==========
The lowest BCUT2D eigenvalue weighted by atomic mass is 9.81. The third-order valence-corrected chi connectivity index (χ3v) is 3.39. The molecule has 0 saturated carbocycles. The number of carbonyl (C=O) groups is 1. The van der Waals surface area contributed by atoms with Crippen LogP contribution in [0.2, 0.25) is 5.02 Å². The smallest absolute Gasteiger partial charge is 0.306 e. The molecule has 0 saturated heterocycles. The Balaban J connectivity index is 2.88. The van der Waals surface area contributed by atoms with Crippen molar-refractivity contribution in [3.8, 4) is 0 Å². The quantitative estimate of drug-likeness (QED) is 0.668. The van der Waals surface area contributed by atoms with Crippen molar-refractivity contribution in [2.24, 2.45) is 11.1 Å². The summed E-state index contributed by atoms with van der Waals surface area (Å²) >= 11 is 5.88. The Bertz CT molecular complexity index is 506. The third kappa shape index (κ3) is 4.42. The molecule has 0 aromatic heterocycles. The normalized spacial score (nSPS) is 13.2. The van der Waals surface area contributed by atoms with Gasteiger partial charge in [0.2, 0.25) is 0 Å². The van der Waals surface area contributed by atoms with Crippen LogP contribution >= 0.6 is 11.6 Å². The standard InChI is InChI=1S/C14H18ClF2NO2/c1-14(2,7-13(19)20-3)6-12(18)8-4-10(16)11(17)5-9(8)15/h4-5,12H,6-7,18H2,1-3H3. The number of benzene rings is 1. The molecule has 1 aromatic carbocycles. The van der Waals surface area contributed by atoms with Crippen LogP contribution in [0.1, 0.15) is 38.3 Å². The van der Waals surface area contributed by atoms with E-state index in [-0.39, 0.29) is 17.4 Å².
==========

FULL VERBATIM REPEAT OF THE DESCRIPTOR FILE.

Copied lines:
The lowest BCUT2D eigenvalue weighted by atomic mass is 9.81. The third-order valence-corrected chi connectivity index (χ3v) is 3.39. The molecule has 0 saturated carbocycles. The number of carbonyl (C=O) groups is 1. The van der Waals surface area contributed by atoms with Crippen LogP contribution in [0.2, 0.25) is 5.02 Å². The smallest absolute Gasteiger partial charge is 0.306 e. The molecule has 0 saturated heterocycles. The Balaban J connectivity index is 2.88. The van der Waals surface area contributed by atoms with Crippen molar-refractivity contribution in [3.8, 4) is 0 Å². The quantitative estimate of drug-likeness (QED) is 0.668. The van der Waals surface area contributed by atoms with Crippen molar-refractivity contribution in [2.24, 2.45) is 11.1 Å². The summed E-state index contributed by atoms with van der Waals surface area (Å²) >= 11 is 5.88. The Bertz CT molecular complexity index is 506. The third kappa shape index (κ3) is 4.42. The molecule has 0 aromatic heterocycles. The normalized spacial score (nSPS) is 13.2. The van der Waals surface area contributed by atoms with Gasteiger partial charge in [0.2, 0.25) is 0 Å². The van der Waals surface area contributed by atoms with Crippen LogP contribution >= 0.6 is 11.6 Å². The standard InChI is InChI=1S/C14H18ClF2NO2/c1-14(2,7-13(19)20-3)6-12(18)8-4-10(16)11(17)5-9(8)15/h4-5,12H,6-7,18H2,1-3H3. The number of benzene rings is 1. The molecule has 1 aromatic carbocycles. The van der Waals surface area contributed by atoms with Crippen LogP contribution in [0.1, 0.15) is 38.3 Å². The van der Waals surface area contributed by atoms with E-state index in [-0.39, 0.29) is 17.4 Å².